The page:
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NFL strikes pay dirt in Mexico

August 5, 1997

MEXICO CITY (AP) _ The NFL loves Mexico. More important, Mexicans go wild for ``futbol Americano.″

Where else can the league play an exhibition game and expect to draw more than 100,000 raucous fans, some paying up to $50?

Mexico City did it again, filling 104,209 seats at Estadio Guillermo Canedo (formerly Azteca Stadium) for the Miami Dolphins’ 38-19 victory over the Denver Broncos. It was the third-largest crowd in NFL history.

Three years ago, the largest crowd in league history _ 112,376 _ crammed the gigantic soccer stadium to see the Houston Oilers beat the beloved Dallas Cowboys 6-0. And they didn’t even get to see Emmitt Smith, held out because torrential rain turned the field to muck.

Monday night was poncho weather for those not protected by the stadium’s partial roof. But no one cared.

They cheered everything from the Dolphins cheerleaders taking the field for a pregame routine to the balloons that dropped from large suspended helmets following the national anthems.

And they chanted, sang, booed and shook the concrete bowl with the wave long after John Elway left with a partially torn bicep tendon in his throwing arm and Dan Marino wrapped up his short night by throwing a touchdown pass. Flashbulbs popped even during point-after kicks.

And fans got to cheer _ and then boo _ the city’s own Marco Martos, the first born, bred and schooled Mexican national non-kicker to play in an NFL game.

It helped that the Dolphins are second in Mexican fans’ hearts only to the Cowboys.

``It’s a type of show that doesn’t come too frequently,″ said Dolphins fan Juan Pablo Troop, 27, who watched the game from one the suites. Like the majority of fans, he was wearing Dolphins apparel.

Earlier Monday, the NFL guaranteed itself another massive crowd when commissioner Paul Tagliabue announced that the Cowboys _ known in Mexico as ``Vaqueros″ _ will return to Mexico City for an exhibition in 1998, with the opponent to be determined.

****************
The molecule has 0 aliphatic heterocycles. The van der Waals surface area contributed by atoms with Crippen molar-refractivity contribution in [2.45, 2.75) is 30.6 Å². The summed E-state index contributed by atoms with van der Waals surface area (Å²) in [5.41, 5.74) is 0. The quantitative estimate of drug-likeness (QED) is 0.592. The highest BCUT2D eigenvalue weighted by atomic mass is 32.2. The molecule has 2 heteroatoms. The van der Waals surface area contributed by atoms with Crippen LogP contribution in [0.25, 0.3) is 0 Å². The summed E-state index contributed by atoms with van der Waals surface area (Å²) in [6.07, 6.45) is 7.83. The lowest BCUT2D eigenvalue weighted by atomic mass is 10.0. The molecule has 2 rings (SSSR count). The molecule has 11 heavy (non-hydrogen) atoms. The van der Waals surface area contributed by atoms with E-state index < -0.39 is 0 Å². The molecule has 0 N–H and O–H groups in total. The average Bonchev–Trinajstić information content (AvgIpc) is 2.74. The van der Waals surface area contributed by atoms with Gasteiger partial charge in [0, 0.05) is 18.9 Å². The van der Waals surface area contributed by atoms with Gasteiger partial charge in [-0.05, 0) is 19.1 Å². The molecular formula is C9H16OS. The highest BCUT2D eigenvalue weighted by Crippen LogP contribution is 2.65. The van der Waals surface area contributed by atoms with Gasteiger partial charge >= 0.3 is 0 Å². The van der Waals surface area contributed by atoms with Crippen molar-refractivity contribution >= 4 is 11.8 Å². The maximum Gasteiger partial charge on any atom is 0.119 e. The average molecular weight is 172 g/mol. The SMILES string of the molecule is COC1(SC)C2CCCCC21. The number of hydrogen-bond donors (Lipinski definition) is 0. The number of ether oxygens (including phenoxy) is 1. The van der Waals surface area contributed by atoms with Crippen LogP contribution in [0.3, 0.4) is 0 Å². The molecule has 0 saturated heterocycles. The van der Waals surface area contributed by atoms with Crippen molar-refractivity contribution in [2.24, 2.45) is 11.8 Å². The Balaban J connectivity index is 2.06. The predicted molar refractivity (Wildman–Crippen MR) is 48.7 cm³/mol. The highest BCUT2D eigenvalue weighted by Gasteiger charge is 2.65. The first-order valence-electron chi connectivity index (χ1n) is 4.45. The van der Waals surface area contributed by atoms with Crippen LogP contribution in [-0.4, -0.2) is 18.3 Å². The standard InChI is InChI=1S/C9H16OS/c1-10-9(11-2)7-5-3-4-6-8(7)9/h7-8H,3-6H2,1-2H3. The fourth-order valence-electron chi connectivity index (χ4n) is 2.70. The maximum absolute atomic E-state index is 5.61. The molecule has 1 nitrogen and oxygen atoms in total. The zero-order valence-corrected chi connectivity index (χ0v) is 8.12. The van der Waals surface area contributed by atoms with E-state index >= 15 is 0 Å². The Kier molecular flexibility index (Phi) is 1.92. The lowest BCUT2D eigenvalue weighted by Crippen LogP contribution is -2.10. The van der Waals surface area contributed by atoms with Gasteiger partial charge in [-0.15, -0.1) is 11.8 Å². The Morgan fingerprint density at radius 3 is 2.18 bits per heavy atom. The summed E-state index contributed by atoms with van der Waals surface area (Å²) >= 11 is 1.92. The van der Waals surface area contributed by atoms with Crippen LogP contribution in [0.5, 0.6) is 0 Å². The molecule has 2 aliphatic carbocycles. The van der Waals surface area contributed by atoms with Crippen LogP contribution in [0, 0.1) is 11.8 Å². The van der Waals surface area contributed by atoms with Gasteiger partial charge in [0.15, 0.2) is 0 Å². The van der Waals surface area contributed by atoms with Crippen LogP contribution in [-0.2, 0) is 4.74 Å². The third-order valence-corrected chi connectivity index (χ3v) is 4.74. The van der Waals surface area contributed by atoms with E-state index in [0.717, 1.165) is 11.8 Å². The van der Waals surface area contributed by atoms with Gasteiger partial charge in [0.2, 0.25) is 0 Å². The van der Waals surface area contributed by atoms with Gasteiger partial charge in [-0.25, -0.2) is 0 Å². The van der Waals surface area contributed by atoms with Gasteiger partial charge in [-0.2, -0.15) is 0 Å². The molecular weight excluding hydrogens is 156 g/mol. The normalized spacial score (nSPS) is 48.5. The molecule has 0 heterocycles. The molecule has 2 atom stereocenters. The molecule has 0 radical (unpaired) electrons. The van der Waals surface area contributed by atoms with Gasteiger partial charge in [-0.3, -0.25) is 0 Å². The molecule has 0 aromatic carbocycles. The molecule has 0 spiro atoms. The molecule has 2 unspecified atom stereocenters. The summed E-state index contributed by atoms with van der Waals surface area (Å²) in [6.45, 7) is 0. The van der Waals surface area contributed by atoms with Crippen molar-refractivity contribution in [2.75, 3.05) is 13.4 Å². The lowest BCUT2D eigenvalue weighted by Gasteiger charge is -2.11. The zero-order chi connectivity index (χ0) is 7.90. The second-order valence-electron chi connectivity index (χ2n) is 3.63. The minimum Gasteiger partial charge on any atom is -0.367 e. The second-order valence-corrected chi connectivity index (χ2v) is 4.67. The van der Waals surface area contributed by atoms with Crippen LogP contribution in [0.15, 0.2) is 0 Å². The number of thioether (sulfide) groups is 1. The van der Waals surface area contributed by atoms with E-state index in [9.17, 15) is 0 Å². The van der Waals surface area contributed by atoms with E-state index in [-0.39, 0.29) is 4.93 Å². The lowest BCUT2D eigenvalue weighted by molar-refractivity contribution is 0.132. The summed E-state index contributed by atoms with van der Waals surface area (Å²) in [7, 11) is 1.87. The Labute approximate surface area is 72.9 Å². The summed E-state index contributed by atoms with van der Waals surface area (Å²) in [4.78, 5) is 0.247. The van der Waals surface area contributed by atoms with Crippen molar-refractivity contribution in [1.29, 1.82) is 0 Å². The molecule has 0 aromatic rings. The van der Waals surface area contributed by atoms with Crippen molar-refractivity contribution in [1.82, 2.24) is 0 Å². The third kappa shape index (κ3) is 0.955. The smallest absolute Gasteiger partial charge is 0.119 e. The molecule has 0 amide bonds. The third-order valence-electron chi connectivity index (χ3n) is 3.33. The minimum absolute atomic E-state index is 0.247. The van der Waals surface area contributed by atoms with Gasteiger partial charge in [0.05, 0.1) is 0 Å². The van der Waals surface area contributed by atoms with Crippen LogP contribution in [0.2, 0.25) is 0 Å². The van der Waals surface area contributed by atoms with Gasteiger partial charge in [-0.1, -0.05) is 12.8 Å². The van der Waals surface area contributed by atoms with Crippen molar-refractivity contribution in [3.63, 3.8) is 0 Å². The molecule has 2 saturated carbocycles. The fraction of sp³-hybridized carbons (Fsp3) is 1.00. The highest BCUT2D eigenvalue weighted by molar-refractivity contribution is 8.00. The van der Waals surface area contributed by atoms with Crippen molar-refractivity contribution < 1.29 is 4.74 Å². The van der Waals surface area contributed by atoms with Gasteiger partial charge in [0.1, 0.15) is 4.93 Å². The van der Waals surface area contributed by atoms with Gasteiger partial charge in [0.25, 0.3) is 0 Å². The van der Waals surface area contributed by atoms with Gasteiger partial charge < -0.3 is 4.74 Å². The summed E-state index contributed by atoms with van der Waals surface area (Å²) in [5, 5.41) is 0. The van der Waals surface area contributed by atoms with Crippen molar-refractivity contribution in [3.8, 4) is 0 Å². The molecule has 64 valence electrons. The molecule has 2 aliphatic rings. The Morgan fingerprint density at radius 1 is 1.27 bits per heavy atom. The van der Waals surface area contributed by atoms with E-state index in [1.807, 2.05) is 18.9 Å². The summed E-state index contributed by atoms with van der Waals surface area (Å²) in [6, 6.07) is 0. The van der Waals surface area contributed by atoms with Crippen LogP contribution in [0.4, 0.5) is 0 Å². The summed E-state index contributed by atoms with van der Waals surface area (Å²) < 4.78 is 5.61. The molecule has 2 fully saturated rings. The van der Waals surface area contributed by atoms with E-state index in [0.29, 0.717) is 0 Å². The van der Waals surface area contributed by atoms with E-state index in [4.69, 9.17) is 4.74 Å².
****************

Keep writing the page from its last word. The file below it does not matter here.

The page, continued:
That will be Dallas’ third Mexican exhibition in five seasons. Last year they lost to Kansas City before a sellout crowd of 45,218 at Monterrey. And it will be just the fifth exhibition game ever south of the border.

``In the last three years, we’ve been extremely pleased with the interest in the NFL in Mexico,″ Tagliabue said.

``No one’s able to predict that a Mexican player like Marco Martos would emerge as quickly as he did. That’s a tribute to Marco Martos and football in Mexico at the university level, and other levels as well,″ he added.

Martos, a World League star, was in the ninth day of a 10-day contract. He returned kickoffs in the second half and caught one pass, for 15 yards. Flashbulbs blazed when he caught the opening kickoff of the second half and returned it 26 yards. He ran back three kickoffs for 78 yards.

``We tried to get him the ball and I thought he represented himself well,″ coach Mike Shanahan said. ``You could see he was a very gutty player.″

Shanahan hopes Martos can land on someone’s developmental squad, and he’s likely going to spend another year in the World League.

The Broncos were booed all night, and Martos couldn’t escape the harshest hoots and whistles of the night following a touchback on the kickoff after Miami’s final touchdown.

Nonetheless, Martos drew more media attention than Elway and Marino combined.

``I realized my dream,″ Martos wrote in a column in the Mexico City newspaper Reforma on Tuesday. ``Maybe it was 10, 15 or 20 seconds, I don’t know. But I succeeded in getting up there where I have always dreamed of being and I’m very happy because of that.″

One drawback was the field, which didn’t hold up well. Although the NFL said it covered the grass for 10 days, wide receivers and running backs repeatedly slipped. Marino dropped back to pass in the first quarter and fell, ending up almost side-by-side with Broncos defensive end Neil Smith, who also lost his footing closing in for a sack.

During timeouts, workers ran out to pick up divots and helped players scrape dirt and grass off their shoes.